MOA Recognized for Preservation Excellence

Registrar and Collections Manager Kyle Bryner (right) accepts the award from NCPC President KaeLi Schurr.

The Museum of Anthropology received the North Carolina Preservation Consortium’s (NCPC) inaugural Award for Collection Preservation Excellence during the NCPC Annual Conference earlier this month. The award honors those committed to collections preservation and is intended to raise public awareness of the organizational and philanthropic funding so vital for preservation resources.

LeRae Umfleet, chief of collections management for the North Carolina Department of Cultural Resources, and her Connecting to Collections project team members Adrienne Berney and Matt Hunt, recognized the efforts of several museum staff members in their nomination.  They praised Director Stephen Whittington for his vision and dedication to improve the museum’s preservation program.  Registrar and Collections Manager Kyle Elizabeth Bryner was commended for her role in the implementation of best practices.  Sara Cromwell, public relations, marketing and membership coordinator, was also recognized for her contributions to preservation fundraising.

During the award presentation NCPC President KaeLi Schurr declared, “In selecting the Museum of Anthropology, the North Carolina Preservation Consortium Board of Directors recognizes an organization that has demonstrated an outstanding strategy for long-term preservation and conservation planning.”

After a decade of sustained effort, the Museum of Anthropology has a fully inventoried collection, a collections management plan, a long-range conservation plan, an emergency response plan, and a collections storage facility equipped with climate control, fire detection and suppression systems, artifact mounts, and compact shelving. The support of the Office of Provost, Dean of the College, and Facilities and Campus Services was instrumental to the creation of collections storage space for the museum in the University’s off-site storage facility.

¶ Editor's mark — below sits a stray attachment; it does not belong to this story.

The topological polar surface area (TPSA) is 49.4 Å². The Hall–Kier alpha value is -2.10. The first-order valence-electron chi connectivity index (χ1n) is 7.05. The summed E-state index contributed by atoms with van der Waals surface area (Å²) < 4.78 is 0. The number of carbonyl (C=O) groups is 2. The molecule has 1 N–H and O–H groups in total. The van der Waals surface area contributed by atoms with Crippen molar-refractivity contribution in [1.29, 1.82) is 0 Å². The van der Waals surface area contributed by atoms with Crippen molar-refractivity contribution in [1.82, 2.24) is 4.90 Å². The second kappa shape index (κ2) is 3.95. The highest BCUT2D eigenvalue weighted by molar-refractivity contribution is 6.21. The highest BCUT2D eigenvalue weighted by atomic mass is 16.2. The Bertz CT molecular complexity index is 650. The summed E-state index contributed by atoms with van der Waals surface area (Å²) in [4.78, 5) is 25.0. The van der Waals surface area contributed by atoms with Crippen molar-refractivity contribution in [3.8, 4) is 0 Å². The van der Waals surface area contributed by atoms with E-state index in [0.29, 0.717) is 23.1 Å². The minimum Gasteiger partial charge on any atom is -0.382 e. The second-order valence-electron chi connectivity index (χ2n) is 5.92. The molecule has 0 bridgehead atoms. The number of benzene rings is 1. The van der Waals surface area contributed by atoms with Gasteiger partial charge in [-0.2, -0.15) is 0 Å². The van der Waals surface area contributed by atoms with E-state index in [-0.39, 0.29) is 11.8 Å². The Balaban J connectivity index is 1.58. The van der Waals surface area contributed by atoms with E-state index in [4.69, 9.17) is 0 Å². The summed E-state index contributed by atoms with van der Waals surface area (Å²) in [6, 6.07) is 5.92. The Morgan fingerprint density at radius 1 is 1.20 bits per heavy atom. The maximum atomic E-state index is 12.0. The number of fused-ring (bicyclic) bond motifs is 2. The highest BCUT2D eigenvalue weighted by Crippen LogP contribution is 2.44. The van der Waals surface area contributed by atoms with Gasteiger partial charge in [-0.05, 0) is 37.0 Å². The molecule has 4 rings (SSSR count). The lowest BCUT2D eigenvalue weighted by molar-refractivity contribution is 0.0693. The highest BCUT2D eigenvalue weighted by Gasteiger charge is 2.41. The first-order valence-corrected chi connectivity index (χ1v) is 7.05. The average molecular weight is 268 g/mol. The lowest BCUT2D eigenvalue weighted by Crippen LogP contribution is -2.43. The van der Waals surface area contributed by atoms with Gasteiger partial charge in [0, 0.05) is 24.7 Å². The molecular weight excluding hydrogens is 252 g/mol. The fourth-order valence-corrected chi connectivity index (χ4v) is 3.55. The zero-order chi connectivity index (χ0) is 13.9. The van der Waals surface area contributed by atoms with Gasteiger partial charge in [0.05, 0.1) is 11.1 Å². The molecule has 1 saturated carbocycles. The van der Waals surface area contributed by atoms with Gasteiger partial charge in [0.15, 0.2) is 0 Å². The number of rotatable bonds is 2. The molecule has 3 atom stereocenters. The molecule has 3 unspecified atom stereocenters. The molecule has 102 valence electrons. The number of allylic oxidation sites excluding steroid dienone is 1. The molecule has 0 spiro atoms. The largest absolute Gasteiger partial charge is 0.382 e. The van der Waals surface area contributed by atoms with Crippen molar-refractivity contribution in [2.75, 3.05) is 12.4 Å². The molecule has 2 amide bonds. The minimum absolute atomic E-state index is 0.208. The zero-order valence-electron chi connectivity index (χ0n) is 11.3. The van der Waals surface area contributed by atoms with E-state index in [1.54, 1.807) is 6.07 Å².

G. Whitney Azoy, Afghanistan Expert, to visit Wake Forest

G. Whitney Azoy, a Pulitzer Prize nominated scholar, author and expert on the culture and politics of Afghanistan, will visit Wake Forest on Nov. 12-13.

Azoy has been involved with Afghanistan for 40 years, as a U.S. diplomat in Kabul and as an anthropologist. He is the author of “Buzkashi: Game and Power in Afghanistan” and more than 100 op-ed newspaper pieces in the aftermath of 9/11. He has served as a consultant for numerous government and non-government organizations, collaborated with the International Security and Assistance Force and the U.S. Army’s Counter-Intelligence Academy, and spent three years directing the American Institute of Afghanistan Studies in Kabul. In October 2011, he was one of six internationals invited by the Afghan National Security Council to attend that country’s first Presidential Study Group.

Azoy has been awarded four Fulbright grants, participated in the National Geographic documentary “Quest for the Blue Mountain,” and founded an Afghan scholarship program.